That medley would be 73 minutes long. But very profound. And moving. His is a song about spirituality, sin, regret, repentance, and longing. Mine is about tits.

You used fan videos to help promote the show in your newsletter. Do you approve of people posting their videos of your shows online? Is it something you explicitly condone?

I love the fact that everything is online. It's like free advertising. I just did sold out shows in Scandinavia, where I've never been on t.v. or the radio, and I can only credit YouTube for the fact that anyone knows any of my material over there. It does get a little weird when you perform a song for the first time, and the next night people are singing along to it. Very creepy.

Did you take anything valuable away from having been on Broadway with “The Wedding Singer?” Did you find a different audience there?

The first few months of shows I did after The Wedding Singer brought a few curious Broadway fans, most of whom left after the first song. Let's just say that I don't have the same demographic appeal as "The Lion King."

Were you surprised by the Tony Award nomination?

What are you insinuating? That I SHOULD have been surprised? How dare you? No, I wasn't surprised- I was expecting the Goddamn nomination! And I should have won, too! Son of a Bitch Jersey Boys! Ok, I was surprised.

How did you approach the arrangements since you had a full band to work with this time?

I just played them like I play them live onstage, then added other instruments in to fill out the sound. That way I hopefully avoid overshadowing the comedy. I actually think the other instruments make some of the songs funnier. Especially that crazy slide whistle- always hilarious!!! there's no slide whistle.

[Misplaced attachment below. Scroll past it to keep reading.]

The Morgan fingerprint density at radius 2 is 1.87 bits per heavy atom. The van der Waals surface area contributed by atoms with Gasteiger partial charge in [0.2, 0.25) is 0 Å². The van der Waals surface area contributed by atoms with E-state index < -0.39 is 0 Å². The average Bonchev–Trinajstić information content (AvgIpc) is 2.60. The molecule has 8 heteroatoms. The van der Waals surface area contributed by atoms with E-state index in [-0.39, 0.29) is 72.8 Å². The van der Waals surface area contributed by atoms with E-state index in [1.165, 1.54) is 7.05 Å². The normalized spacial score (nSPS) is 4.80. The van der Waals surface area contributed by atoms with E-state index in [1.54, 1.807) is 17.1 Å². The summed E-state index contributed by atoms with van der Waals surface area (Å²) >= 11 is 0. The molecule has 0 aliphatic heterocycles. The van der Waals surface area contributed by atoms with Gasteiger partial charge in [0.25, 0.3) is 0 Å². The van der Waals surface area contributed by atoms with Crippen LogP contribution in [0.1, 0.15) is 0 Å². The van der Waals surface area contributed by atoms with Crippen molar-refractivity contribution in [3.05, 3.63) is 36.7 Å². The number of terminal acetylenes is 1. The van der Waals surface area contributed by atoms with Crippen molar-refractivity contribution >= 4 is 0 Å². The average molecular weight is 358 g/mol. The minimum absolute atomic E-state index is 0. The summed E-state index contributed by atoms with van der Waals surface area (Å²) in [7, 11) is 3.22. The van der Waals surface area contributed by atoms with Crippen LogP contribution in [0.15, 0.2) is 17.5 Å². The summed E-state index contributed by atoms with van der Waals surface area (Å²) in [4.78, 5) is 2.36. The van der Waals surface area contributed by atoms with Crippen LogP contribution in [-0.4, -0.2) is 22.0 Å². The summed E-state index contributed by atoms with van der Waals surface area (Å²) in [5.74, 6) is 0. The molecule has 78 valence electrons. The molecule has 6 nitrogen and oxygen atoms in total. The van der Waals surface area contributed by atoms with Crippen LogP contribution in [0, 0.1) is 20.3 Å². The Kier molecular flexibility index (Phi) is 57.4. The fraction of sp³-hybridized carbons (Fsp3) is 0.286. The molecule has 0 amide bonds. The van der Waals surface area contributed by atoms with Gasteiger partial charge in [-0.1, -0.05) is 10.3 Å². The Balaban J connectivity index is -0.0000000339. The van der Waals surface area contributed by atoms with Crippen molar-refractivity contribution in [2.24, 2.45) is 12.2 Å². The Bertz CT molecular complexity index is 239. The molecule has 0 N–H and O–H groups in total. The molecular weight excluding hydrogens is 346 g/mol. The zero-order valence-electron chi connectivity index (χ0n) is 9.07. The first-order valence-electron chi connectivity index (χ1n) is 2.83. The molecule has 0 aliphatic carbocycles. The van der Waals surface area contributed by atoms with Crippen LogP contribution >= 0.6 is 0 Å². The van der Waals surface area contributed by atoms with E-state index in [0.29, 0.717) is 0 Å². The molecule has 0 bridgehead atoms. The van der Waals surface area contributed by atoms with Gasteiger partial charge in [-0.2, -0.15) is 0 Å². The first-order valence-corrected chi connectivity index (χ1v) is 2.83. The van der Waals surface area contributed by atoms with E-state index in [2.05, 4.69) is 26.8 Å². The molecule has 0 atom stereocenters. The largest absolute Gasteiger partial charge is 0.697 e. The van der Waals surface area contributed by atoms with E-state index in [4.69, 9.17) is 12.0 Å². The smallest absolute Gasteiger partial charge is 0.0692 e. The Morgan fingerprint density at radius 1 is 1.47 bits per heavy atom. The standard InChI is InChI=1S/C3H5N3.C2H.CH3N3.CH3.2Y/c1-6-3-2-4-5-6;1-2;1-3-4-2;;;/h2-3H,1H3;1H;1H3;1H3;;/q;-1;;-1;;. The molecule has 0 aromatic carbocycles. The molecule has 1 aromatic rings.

Are you bringing a band on tour?

No, but I will be performing some of the songs karaoke style to a track with full band and orchestration. This allows me the freedom to move around the stage, go out into the audience and do quick bong hits backstage during a song.

Is this the same show that’s going to make it to the DVD?

I'm not sure what the DVD is going to be yet. It could be the new show. Or maybe a combination of the new show and the show from the last tour. Or the new show, the old show and some Klezmer music. Or the new show, the old show, some Klezmer music and a few Lionel Ritchie covers. Yeah. I've just decided. THAT'S what the DVD will be.

What are the “multi-media” elements of the show?

I'm still working on these, even a couple days before the first show. It will most likely consist of short videos, slides, images to accompany songs as I play them live, etc.

Does having Comedy Central behind this tour help get you into venues you haven’t played before, or help you get more people in the seats?

Every time one of my specials air on Comedy Central I see an increase in ticket and record sales, so yes.

Your father has a folk trio in Saginaw – do you ever play together? If so, what do you play?

We usually sit around the piano and do Klezmer music. And Lionel Ritchie covers.